And do you think people are naturally reclusive, or is it something some of us develop from exposure to certain social situations?
    -I think people can be naturally reclusive BECAUSE of certain social situations, nobody is born without knowing another human being. I'm introverted and quiet like my parents, my extroverted friends are much like their parents and families. Things do happen that make me shut myself in from time to time but I think reclusive tendencies are a symptom of my personality traits. So the degree with which symptoms like that show up will depend on how my personality is at a given time.

  8. #8

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    Thanks for some really interesting personal and general responses. In relation to whether I think my becoming somewhat reclusive is perhaps due to depression, I don't think so. I've suffered from depression (along with other mental health issues) at times during my life, and right now there's no indication that I'm dealing with another bout of it. The past year has actually been one of my most stable and upbeat.



    Quote Originally Posted by Maxx View Post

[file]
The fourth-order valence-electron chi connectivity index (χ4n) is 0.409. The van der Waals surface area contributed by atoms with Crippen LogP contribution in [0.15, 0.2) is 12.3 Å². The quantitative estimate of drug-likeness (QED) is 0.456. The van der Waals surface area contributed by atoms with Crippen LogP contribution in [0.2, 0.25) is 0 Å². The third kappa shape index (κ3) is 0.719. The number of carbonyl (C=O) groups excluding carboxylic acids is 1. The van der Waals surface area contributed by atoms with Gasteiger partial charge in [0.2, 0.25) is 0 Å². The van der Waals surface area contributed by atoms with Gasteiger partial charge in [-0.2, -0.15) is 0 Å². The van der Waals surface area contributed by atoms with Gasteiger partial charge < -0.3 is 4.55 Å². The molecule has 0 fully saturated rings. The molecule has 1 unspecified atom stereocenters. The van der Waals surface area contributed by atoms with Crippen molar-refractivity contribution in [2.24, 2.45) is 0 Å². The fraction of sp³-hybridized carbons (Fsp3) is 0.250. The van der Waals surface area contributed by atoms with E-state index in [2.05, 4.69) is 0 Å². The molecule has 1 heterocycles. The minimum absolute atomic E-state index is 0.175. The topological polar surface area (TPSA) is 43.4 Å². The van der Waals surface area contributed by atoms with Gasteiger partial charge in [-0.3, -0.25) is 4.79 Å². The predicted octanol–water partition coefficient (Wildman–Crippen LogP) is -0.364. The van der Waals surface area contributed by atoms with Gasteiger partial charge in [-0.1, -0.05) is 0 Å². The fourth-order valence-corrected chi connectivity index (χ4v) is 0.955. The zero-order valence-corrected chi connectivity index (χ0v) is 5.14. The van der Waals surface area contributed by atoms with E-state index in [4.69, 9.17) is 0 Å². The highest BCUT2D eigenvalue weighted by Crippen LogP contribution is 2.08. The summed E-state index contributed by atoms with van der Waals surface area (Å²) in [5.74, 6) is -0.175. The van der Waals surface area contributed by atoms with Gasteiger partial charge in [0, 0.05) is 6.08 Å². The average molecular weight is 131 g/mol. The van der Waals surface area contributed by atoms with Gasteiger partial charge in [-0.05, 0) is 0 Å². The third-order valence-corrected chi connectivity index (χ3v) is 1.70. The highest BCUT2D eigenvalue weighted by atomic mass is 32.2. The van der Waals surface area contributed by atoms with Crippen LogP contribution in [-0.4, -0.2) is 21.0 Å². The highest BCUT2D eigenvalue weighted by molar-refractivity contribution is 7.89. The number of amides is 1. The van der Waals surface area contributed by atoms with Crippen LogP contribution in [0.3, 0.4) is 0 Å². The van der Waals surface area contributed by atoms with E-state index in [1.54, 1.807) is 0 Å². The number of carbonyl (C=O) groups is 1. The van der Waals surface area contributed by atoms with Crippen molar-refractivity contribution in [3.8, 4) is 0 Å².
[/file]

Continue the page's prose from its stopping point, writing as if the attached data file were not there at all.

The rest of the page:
Yes and no. With rare exceptions, you have to interact successfully with others to make a living. As long as you understand your limitations and sacrifice enough solitude to support yourself, I don't see a problem with it. Fortunately, a lot of tech jobs are performed best by people who are comfortable locked in a dark closet by themselves for long periods of time.
    Some excellent points here. On a personal note, I'm self-employed, so most of my work is done from home. In the past, I would've missed the office environment some of those times, but I actually feel like I work better just by myself. Like you say (in other parts of your post), as long as you can deal with other people when you need to, there's not necessarily a problem if you don't want to see them any other time.

  9. #9

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    Humans are social beings. Research has shown that populations that have more social contact live longer. Just think of the Mormons. Conversely avoiding contact with others may well be counter productive for your own longevity.

  10. #10

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    It's not healthy long term to be anti-social, at least in my opinion. I've really wanted to meet other ab/dl's in person since moving to a new state but I understand it takes time and patience when catering to such a hobby.